You have probably been persuaded to buy something after seeing an advertisement. The ad might have appealed to your sense of masculinity or femininity, or maybe it attacked your senses by showing you a delicious cheeseburger right around lunch time. But maybe the marketing team behind the ad dug deeper and tapped your sex drive? We’ve all heard it before: Sex sells.
For decades, that’s been gospel. But, as it turns out, it might not actually be the case. In fact, all of those hot babes eating Carl’s Jr. hamburgers haven’t translated into inflated profits for CKE Restaurants — at least not as expected. New research from the University of Illinois seems to confirm it. According to a new study, sexy ads aren’t nearly as effective as once thought. In fact, they can actively backfire on the brands using them to market their goods and services.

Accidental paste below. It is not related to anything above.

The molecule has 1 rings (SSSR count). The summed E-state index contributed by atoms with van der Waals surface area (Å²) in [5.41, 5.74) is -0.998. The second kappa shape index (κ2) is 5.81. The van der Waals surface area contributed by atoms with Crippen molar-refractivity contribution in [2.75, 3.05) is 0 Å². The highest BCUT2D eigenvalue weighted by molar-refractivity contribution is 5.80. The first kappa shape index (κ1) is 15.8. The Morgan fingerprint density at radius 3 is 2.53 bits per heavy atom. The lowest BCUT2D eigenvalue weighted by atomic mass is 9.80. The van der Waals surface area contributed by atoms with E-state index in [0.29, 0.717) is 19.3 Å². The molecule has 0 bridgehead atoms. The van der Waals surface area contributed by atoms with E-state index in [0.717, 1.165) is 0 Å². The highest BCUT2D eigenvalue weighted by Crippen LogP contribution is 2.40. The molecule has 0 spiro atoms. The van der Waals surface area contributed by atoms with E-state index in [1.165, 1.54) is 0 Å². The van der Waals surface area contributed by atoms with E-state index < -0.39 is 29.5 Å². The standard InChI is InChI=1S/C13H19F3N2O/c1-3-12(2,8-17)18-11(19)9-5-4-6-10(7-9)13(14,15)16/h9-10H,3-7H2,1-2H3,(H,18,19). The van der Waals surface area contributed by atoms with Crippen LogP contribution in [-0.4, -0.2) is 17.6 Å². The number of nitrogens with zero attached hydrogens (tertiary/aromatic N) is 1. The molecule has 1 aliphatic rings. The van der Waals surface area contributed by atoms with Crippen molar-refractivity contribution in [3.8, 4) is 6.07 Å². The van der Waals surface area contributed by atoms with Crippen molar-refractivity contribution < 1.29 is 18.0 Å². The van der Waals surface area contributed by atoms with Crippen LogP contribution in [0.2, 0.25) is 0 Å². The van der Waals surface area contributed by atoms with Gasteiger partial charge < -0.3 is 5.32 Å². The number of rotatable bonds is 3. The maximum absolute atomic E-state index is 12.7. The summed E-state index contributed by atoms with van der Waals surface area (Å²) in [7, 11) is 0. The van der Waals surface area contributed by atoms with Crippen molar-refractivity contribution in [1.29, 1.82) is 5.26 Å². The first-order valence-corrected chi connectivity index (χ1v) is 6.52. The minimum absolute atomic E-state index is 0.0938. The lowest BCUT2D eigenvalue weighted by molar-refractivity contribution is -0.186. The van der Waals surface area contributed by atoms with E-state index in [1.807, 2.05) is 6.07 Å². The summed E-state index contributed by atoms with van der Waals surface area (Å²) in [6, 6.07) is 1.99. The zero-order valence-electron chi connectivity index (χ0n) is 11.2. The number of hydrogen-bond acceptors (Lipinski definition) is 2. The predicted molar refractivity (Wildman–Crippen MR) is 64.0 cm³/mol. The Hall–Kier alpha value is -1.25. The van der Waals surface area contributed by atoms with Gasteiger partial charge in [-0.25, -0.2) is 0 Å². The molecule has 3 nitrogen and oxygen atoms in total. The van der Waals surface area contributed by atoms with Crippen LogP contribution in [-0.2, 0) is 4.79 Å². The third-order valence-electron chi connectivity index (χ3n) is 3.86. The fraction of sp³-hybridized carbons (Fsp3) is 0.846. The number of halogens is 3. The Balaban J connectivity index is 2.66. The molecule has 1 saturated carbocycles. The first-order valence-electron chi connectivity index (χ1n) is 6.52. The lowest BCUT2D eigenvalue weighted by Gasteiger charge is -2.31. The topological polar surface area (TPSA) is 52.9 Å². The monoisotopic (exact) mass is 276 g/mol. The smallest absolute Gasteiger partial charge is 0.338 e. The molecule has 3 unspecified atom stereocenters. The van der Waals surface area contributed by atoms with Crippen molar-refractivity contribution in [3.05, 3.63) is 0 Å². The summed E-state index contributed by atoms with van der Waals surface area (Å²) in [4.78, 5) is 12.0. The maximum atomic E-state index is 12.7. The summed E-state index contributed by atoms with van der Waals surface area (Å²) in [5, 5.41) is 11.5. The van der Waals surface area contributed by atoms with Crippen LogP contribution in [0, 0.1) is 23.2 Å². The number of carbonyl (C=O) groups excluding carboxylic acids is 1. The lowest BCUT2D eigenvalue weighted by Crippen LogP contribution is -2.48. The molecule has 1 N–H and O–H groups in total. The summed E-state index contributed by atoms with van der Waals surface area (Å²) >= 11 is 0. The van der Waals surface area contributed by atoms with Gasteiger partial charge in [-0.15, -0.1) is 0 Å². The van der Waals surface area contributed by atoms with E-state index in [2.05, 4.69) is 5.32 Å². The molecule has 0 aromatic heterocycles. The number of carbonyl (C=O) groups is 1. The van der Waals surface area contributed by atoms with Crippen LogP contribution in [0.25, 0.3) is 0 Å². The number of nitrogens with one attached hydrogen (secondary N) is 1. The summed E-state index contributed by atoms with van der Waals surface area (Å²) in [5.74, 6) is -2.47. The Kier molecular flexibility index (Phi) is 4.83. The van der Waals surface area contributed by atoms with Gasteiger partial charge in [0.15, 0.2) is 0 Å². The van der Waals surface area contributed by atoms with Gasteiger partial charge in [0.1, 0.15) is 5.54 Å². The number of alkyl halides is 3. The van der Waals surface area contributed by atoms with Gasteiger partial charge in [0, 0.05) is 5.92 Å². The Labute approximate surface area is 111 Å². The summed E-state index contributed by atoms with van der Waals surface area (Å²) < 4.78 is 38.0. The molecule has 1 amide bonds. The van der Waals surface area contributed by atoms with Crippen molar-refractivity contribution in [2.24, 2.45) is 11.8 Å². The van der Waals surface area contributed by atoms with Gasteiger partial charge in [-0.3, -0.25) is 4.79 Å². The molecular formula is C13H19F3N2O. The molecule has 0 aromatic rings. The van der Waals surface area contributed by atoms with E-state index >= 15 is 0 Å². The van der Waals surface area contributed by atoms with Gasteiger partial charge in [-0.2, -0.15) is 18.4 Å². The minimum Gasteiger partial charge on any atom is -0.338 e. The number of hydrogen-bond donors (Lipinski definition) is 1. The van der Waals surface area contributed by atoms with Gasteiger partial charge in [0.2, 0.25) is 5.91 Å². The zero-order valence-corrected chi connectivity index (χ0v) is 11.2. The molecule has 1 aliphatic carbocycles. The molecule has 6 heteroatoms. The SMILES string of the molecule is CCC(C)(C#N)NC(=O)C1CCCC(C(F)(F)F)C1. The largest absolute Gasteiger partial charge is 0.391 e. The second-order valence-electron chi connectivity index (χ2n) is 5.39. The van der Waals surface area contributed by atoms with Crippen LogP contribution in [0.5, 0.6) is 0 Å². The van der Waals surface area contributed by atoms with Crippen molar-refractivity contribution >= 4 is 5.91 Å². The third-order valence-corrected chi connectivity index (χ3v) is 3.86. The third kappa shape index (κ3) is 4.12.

“We found literally zero effect on participants’ intention to buy products in ads with a sexual appeal,” the study’s lead author John Wirtz said. “This assumption that sex sells — well, no, according to our study, it doesn’t. There’s no indication that there’s a positive effect.”
But that’s not all. Wirtz said people were more likely to have a negative attitude toward brands using sexually charged ads more than anything. So perhaps you’ve been having the opposite of the intended reaction to many brands without even realizing it.
We took a look at some companies that use sex to sell more than most, and you can gauge for yourself whether you have a negative or positive association.
1. Carl’s Jr./Hardee’s
Carl’s Jr. and Hardee’s are the same restaurant, in case you didn’t know. They simply operate under two different names depending on where you are in the country. And they like to sell hamburgers using some hypersexual advertisements. There have been several over the past few years, but the company has announced plans to start utilizing other marketing strategies.